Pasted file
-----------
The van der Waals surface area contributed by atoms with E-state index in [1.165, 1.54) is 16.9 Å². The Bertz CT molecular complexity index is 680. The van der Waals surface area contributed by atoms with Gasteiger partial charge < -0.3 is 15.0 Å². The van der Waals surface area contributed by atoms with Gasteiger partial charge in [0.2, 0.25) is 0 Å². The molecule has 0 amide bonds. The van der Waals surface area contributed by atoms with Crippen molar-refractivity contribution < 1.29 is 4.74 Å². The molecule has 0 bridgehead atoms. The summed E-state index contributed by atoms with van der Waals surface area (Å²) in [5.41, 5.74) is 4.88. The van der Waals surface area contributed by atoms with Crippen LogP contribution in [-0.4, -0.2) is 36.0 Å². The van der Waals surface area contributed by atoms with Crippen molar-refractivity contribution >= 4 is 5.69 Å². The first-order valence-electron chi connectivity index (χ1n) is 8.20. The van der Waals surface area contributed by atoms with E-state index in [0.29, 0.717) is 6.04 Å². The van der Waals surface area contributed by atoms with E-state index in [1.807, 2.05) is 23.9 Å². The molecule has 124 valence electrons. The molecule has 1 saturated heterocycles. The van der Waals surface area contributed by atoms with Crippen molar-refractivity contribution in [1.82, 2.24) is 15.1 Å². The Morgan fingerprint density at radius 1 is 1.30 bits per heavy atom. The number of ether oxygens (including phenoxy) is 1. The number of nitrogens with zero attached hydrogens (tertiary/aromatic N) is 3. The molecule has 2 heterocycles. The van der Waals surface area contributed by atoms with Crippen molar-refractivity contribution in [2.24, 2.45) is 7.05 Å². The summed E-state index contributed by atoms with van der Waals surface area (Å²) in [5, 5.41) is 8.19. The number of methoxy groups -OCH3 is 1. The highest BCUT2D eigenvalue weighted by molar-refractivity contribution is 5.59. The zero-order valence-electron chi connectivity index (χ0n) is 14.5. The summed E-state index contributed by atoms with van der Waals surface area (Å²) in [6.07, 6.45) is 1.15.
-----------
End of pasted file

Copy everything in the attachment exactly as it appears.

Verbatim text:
The van der Waals surface area contributed by atoms with E-state index in [1.165, 1.54) is 16.9 Å². The Bertz CT molecular complexity index is 680. The van der Waals surface area contributed by atoms with Gasteiger partial charge < -0.3 is 15.0 Å². The van der Waals surface area contributed by atoms with Gasteiger partial charge in [0.2, 0.25) is 0 Å². The molecule has 0 amide bonds. The van der Waals surface area contributed by atoms with Crippen molar-refractivity contribution < 1.29 is 4.74 Å². The molecule has 0 bridgehead atoms. The summed E-state index contributed by atoms with van der Waals surface area (Å²) in [5.41, 5.74) is 4.88. The van der Waals surface area contributed by atoms with Crippen LogP contribution in [-0.4, -0.2) is 36.0 Å². The van der Waals surface area contributed by atoms with Crippen molar-refractivity contribution >= 4 is 5.69 Å². The first-order valence-electron chi connectivity index (χ1n) is 8.20. The van der Waals surface area contributed by atoms with E-state index in [0.29, 0.717) is 6.04 Å². The van der Waals surface area contributed by atoms with E-state index in [1.807, 2.05) is 23.9 Å². The molecule has 124 valence electrons. The molecule has 1 saturated heterocycles. The van der Waals surface area contributed by atoms with Crippen molar-refractivity contribution in [1.82, 2.24) is 15.1 Å². The Morgan fingerprint density at radius 1 is 1.30 bits per heavy atom. The number of ether oxygens (including phenoxy) is 1. The number of nitrogens with zero attached hydrogens (tertiary/aromatic N) is 3. The molecule has 2 heterocycles. The van der Waals surface area contributed by atoms with Crippen molar-refractivity contribution in [2.24, 2.45) is 7.05 Å². The summed E-state index contributed by atoms with van der Waals surface area (Å²) in [5, 5.41) is 8.19. The number of methoxy groups -OCH3 is 1. The highest BCUT2D eigenvalue weighted by molar-refractivity contribution is 5.59. The zero-order valence-electron chi connectivity index (χ0n) is 14.5. The summed E-state index contributed by atoms with van der Waals surface area (Å²) in [6.07, 6.45) is 1.15.